I’ve been having a blast. Here are just a few pics highlighting the crazysauce adventure–my move across the country from Los Angeles, California to the Tampa Bay area in Florida. My mom drove the U-Haul, and I drove my own car with my four crazy birds and a couple of cranky lizards in the back.
I’m hiding the rest of the post behind a break because–hold onto your britches, people–there are a ton of pics in this post.
We had a late start, so we stopped for the night in Needles, California. I got up early enough to catch the sunrise.
The morning started out with a wildlife safari. Wild bunnies abound in the hotel parking lot. I also fed a bunch of birds, then we packed up and went to get some gas.
We hit the road around 8:30AM and I was immediately thrown off by the time zone change as we crossed the state line into Arizona.
Arizona is beautiful. Particularly as you hit the eastern side of the state where all the local Navajo and Hopi Indians are trying to sell you their blankets, pottery, jewelry, and petrified wood. The kitschy stores are everywhere. Some have giant plaster dinosaurs or other strange things out front.
We passed washes. Padre Wash. Diablo Wash. Rattler Wash. There were also canyons we drove over. My favorite was Crazy Canyon. I didn’t get any pics of the canyons or washes, but I did get a few decent shots of some of the local scenery as we passed by.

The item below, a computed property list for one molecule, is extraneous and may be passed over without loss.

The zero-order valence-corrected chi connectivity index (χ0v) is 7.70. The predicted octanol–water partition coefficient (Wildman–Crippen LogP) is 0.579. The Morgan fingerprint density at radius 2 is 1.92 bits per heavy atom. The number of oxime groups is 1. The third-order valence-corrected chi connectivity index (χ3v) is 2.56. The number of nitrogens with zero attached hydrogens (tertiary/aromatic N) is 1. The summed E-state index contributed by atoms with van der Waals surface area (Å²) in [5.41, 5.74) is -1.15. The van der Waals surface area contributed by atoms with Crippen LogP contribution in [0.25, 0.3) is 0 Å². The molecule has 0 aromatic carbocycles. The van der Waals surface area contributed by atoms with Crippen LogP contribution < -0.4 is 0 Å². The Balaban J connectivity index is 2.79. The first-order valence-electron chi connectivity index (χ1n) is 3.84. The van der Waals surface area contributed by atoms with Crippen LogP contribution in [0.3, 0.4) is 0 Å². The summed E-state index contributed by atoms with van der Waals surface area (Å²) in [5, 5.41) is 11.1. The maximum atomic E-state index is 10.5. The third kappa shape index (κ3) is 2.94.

We also passed an alpaca farm (“Ride the alpaca tour!”) around mile 67 on the 40 eastbound. We ate at the Road Kill Cafe for lunch. Mom and I both had the buffalo burgers, which were delicious.
We spotted this gem from the freeway and decided to stop in to take a look around.
Our stop for the night was at the El Rancho Hotel, Motel and Restaurant in Gallup, New Mexico. The restaurant dishes are all named for the famous people who stayed or filmed a movie here at one time (“The Lucille Ball,” “The Ronald Reagan,” “The Humphrey Bogart,” “The Doris Day,” and “The Katharine Hepburn” are all burgers). Considering my mom got locked inside her room and someone had to climb in through the window to let her out, I can’t recommend staying the night, but the food was decent. If you end up visiting the area, pack warm clothes. It was 28 degrees outside during the night. My car windows were covered in frost.
New Mexico was really pretty, too.
After our stay at El Rancho, we decided we’d had enough of New Mexico and would spend the night in Texas.
We stopped for lunch at the Flying C Ranch. It had a huge store full of guns, fireworks, stuffed buffalo ($20,000), stuffed bears (no price tag I saw), jewelry, blankets, garden decorations, and tchotchkes.
After that, we drove until we hit Amarillo, Texas (home of the free 72 oZ. steak and Cadillac Ranch–10 Cadillacs buried nose-first in the ground). Eastern New Mexico was pretty boring country, but Texas was unbelievably beautiful. And stinky. Lots of cattle ranches along the 40.
We passed a lot of abandoned buildings starting in Arizona, and they kept popping up even when we reached Texas. There were almost as many abandoned as occupied. I didn’t get a chance to get any pictures of them. One of the ones in New Mexico looked like the trees were dragging it into the earth.
The Baymont Hotel in Amarillo was excellent, and I strongly recommend it if you need a pet-friendly place to stay for the night.
The next day, we left Amarillo, Texas behind. I am convinced the deer of Texas must be stupider than the deer anywhere else, because between Amarillo and Oklahoma, we must have seen 7 or 8 of them pancaked on the road–and that was just on our side of the freeway. I only spotted 2 in the entirety of our trip through Oklahoma (though some stains on the road suggest there were more).